So the precise sources of all the triply and doubly shared traditions are still largely unknown even after having ‘solved’ the problem of the likely order the Gospels were published. There will always remain the problem of whether an earlier version of Mark, or Matthew or Luke was known or accessed by any of the other Gospel authors (aurally or in written form) on top of the problem of other pre-Gospel traditions.



Improving Definitions
Recently I visited the Wikipedia article on the Synoptic Problem to read the definition there. I decided to help clarify it by adding a few more words to the definition. This was my first experience of editing a Wikipedia article. This inspired me to write my own definition on my own wiki-site. I hope to include more of the information found here on this weblog, but in a more readable format. I'm still looking at various options for site hosting but currently I'm experimenting over here at



An Example of a Textual Critical Approach
This blog is always at risk of being neglected. Especially when I have nothing new to add.
So this doesn't happen completely, the present post acknowledges Randall Buth's postευθυς



Oral Tradition and Literary Dependency
A book which looks worthy of a look is that by Terence C. Mournet, Oral Tradition and Literary Dependency: Variability and Stability in the Synoptic Tradition and Q (Tübingen: Mohr Siebeck, 2005). It is Mournet's revised doctoral thesis supervised by James D. G. Dunn so it may also help shed some light on Dunn's unclear perspective concerning what counts as oral sources in Mt & Lk (Mournet, like Dunn, presupposes some form of the Mk-Q hypothesis). When I get hold of a copy I hope to comment on it here.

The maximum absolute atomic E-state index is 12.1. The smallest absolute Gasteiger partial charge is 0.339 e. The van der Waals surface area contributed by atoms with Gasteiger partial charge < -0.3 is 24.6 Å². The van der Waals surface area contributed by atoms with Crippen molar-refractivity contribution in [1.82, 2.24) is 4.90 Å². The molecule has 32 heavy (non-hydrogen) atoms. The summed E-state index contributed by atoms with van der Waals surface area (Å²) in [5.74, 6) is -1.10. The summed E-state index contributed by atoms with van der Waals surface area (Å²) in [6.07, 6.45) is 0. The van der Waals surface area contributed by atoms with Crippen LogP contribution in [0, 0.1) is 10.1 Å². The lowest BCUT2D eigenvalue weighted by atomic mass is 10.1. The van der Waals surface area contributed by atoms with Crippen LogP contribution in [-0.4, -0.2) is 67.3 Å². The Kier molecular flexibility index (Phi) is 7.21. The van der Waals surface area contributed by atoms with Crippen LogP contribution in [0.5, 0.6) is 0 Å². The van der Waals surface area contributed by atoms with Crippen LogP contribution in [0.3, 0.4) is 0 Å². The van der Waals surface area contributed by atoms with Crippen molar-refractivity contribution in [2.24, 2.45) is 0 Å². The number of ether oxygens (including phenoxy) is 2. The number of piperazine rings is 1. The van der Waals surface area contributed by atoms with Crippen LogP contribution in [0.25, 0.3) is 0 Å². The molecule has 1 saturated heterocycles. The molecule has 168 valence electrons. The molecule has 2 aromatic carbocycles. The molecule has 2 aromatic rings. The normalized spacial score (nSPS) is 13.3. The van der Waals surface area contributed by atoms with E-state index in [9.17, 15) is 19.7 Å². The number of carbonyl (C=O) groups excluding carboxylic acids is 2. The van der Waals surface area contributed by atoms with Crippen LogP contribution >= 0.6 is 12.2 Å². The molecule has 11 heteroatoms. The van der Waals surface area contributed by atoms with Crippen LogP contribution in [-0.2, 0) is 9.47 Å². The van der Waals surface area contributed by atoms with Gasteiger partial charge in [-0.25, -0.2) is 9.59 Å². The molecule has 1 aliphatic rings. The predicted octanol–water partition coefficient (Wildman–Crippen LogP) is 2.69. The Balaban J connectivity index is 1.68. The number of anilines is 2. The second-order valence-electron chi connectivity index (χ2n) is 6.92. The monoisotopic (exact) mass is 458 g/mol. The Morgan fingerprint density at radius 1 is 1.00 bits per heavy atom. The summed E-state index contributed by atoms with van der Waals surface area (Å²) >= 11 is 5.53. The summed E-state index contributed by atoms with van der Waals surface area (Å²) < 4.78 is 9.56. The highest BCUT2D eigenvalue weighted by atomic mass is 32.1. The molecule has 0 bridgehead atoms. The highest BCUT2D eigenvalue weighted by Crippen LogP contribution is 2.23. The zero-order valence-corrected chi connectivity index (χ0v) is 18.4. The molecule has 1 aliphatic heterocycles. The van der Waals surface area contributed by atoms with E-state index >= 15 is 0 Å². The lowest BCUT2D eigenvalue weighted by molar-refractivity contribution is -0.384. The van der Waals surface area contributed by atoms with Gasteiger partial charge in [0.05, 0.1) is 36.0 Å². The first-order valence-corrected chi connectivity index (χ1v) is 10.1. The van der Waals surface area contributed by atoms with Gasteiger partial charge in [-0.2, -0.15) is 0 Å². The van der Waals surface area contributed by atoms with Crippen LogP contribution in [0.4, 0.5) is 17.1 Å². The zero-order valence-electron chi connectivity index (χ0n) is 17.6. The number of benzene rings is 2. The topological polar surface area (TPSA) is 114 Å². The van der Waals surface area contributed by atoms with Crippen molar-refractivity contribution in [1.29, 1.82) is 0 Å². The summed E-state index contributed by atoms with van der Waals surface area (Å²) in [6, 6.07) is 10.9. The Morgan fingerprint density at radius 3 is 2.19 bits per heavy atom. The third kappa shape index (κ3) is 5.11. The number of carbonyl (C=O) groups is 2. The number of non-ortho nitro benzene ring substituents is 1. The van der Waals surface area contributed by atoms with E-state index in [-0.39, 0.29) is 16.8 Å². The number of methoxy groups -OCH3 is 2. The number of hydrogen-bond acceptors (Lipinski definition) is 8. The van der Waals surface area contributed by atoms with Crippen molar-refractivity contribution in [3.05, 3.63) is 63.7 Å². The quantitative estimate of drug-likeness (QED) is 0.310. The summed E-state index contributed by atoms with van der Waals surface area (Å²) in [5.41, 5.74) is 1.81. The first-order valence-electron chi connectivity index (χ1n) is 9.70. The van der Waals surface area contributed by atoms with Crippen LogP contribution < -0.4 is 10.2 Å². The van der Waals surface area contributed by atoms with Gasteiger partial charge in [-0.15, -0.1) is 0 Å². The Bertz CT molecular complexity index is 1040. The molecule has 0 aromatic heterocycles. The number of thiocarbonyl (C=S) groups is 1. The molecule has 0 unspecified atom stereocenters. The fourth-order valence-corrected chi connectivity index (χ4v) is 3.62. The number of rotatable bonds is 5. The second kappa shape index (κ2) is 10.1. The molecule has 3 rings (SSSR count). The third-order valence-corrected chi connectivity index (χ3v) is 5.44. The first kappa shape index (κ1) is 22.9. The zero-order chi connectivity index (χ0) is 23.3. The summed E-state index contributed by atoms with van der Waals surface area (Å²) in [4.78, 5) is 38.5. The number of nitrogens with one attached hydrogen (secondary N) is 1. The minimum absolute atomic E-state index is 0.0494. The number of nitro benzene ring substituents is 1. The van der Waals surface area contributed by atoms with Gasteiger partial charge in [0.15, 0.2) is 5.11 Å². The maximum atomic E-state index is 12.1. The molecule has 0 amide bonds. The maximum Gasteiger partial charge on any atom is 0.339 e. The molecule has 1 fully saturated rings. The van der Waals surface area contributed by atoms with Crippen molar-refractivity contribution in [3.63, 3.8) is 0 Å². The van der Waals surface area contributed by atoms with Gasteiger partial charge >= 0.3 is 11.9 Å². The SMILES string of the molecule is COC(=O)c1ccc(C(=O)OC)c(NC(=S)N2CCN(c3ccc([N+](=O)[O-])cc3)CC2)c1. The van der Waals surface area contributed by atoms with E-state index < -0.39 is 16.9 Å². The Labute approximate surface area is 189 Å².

Matthew According to Patristic Citations
Given that early church fathers often quote from the Gospel of Matthew it would be interesting to see what Matthew would read like when constructed entirely from such quotations. Our critical Greek text of Matthew (NA27) depends basically on fourth century manuscripts, however, reconstructing a text of Matthew according to patristic quotations would yield a much earlier text (although perhaps a less accurate text if the quotations of Matthew were drawn from memory and/or give a harmonized/mixed quotation influenced by other Gospels).

But I would still like to see what Matthew looks like when so reconstructed. Peter Head has recently pointed out (here & here in answering a question of mine on Synoptic-L restated here) that it is only for Luke's Gospel that we have extensive amounts of papyri text. Understandably textual criticism for the Gospels cannot usually give to patristic citations the same 'weight' (if much at all) as actual Gospel manuscripts but it would be an interesting experiment to see what Matthew looks like when having to rely solely on early (second to fourth century) citations. Of course, this would leave many gaps in such a reconstructed text since we would probably be lucky if altogether we got 50% of Matthew. I think such an experiment may benefit not only textual criticism but also studies in the synoptic problem.